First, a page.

There are a host of unexpected sights and endless things to do on every street corner at the Arizona Renaissance Festival.
And in Fairhaven, the site in Gold Canyon where the festival is held every year, there are a lot of street corners.
From rows and rows of pubs, cafes, inns and other eateries serving up a range of good eats to the lines of entertainment booths, stages, stalls and shops that line the streets, there’s no limit on what there is to do, see and eat at the festival.
The festival is well known for the abundance of entertainment it offers, from kookie characters that walk the streets to valiant knights who rile up the crowd at the tournament arena.
But the festival is also a buzzing hive for those who love unusual shopping finds. It’s home to a wealth of vendors who sell artisan and handcrafted goods that you just can’t find in very many other places.
Take for example Pillows and Tapestry Hangings. This quaint little booth that’s located not far from the King’s Arena, where jousting tournaments are held, is run by Linda Démian, who’s been handcrafting her own pillows and tapestries for decades.
Démian refers to herself as a “dreamstress” on her business card and has been selling her unique handcrafted goods at the Renaissance Festival in Arizona for 34 years. However, the festival in Arizona is far from the only Renaissance Festival she attends as a vendor.
Démian initially began her journey as a seamstress by creating clothes but quickly found she didn’t enjoy the fact that she had to make the same piece of clothing over and over in multiple sizes. She also discovered that some street fairs in California that she attended frowned on vendors selling clothes they had created as many of those fairs had their own clothing shops they wanted to drive traffic to instead.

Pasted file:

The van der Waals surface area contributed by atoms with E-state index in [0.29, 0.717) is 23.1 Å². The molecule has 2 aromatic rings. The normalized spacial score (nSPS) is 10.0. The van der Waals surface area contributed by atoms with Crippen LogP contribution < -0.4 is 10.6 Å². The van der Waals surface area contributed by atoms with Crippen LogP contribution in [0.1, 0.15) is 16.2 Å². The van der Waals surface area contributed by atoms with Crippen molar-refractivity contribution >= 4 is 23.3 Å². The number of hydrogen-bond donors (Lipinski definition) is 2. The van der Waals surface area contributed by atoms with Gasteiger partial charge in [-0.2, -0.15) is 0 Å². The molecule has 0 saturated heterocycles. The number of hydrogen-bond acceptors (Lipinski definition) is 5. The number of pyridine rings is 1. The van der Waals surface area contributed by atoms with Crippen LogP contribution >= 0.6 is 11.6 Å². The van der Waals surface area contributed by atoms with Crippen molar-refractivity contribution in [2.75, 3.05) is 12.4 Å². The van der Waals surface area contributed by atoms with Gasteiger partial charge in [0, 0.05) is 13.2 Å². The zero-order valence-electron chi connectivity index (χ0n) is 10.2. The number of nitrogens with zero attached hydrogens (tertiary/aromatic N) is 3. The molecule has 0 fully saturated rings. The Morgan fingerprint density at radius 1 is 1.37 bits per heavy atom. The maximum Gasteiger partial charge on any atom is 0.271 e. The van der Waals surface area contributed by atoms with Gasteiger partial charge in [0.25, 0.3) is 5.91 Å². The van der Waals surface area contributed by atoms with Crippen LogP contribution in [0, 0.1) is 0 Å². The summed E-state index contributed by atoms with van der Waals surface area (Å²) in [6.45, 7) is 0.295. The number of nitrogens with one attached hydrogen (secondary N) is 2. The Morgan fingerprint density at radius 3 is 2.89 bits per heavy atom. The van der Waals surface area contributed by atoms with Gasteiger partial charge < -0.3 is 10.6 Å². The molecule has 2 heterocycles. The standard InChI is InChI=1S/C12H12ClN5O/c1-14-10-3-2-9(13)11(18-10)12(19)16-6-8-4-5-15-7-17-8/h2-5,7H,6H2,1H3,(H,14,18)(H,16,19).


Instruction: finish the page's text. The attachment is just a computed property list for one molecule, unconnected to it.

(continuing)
So, she decided to switch gears and began creating handcrafted pillows.
“One day I just made six pillows,” she said. “They were all the same, but they were really, really pretty round ones and they sold in half an hour. And then I never looked back.”
Démian hand-crafts all the pillows and hangings sold at her shop as well as the cording that surrounds her pillows. Some of her designs are based on recreations of paintings done by well-known Renaissance painters like Botticelli.
“There’s so many artistic reproductions from the Medieval times,” said Démian. “But some of my favorite work to do is westerns. (But) I try to not make too much of it because I’m at a Renaissance Festival.”
But Démain said that she also has creative leeway, which allows her to create things like pillows with popular sayings like “It’s Good to be Queen” that she then silk-screens.
Démian sells at other festivals as well, including the Renaissance Festivals in Colorado and Maryland, and she spends the entire year in advance building up her merchandise for her booth. She purchases her fabric from mills in Europe and the U.S. and sews throughout the year. During that time, Démian estimates that she will sew hundreds of tapestries and pillows ahead of the festivals’ start.
However, she will not stuff the pillows she creates until it’s time to refill her stock on the shelves. Her latest shipment of pillow inserts (what stuffs the pillows) is on its way in; her shipment is of 1,000 inserts — which will all be used up at the Arizona Renaissance Festival.
Her booth was also hand-built, as Démain noted that all the vendor booths at the Renaissance Festival have to be put up by the vendors.
But if there’s one thing that Démian wishes more people knew, it’s that she doesn’t work for the festival and that creating her incredible tapestries has been her career.
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